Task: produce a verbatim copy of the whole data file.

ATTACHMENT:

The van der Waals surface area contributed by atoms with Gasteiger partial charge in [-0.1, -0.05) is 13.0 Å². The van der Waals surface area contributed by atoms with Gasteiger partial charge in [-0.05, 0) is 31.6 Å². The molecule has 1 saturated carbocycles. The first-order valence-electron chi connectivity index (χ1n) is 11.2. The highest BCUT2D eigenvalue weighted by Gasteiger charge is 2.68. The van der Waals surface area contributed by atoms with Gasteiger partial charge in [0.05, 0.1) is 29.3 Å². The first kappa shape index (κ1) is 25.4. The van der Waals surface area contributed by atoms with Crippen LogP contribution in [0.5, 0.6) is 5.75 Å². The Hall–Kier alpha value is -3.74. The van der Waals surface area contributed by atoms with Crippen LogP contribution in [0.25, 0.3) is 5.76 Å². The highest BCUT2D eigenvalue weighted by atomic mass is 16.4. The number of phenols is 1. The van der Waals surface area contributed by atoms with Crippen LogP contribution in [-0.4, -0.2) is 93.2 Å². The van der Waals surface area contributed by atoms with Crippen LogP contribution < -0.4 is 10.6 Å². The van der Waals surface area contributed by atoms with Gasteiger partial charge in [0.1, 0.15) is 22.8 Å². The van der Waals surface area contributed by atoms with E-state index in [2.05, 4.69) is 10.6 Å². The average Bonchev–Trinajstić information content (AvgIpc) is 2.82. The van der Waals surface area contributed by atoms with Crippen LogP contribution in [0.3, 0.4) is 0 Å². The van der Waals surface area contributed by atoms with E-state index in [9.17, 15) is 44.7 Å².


The van der Waals surface area contributed by atoms with Gasteiger partial charge in [-0.1, -0.05) is 13.0 Å². The van der Waals surface area contributed by atoms with Gasteiger partial charge in [-0.05, 0) is 31.6 Å². The molecule has 1 saturated carbocycles. The first-order valence-electron chi connectivity index (χ1n) is 11.2. The highest BCUT2D eigenvalue weighted by Gasteiger charge is 2.68. The van der Waals surface area contributed by atoms with Gasteiger partial charge in [0.05, 0.1) is 29.3 Å². The first kappa shape index (κ1) is 25.4. The van der Waals surface area contributed by atoms with Crippen LogP contribution in [0.5, 0.6) is 5.75 Å². The Hall–Kier alpha value is -3.74. The van der Waals surface area contributed by atoms with Crippen LogP contribution in [0.25, 0.3) is 5.76 Å². The highest BCUT2D eigenvalue weighted by atomic mass is 16.4. The number of phenols is 1. The van der Waals surface area contributed by atoms with Crippen LogP contribution in [-0.4, -0.2) is 93.2 Å². The van der Waals surface area contributed by atoms with Crippen LogP contribution < -0.4 is 10.6 Å². The van der Waals surface area contributed by atoms with Gasteiger partial charge in [0.1, 0.15) is 22.8 Å². The van der Waals surface area contributed by atoms with E-state index in [2.05, 4.69) is 10.6 Å². The average Bonchev–Trinajstić information content (AvgIpc) is 2.82. The van der Waals surface area contributed by atoms with Crippen LogP contribution in [0.3, 0.4) is 0 Å². The van der Waals surface area contributed by atoms with E-state index in [9.17, 15) is 44.7 Å².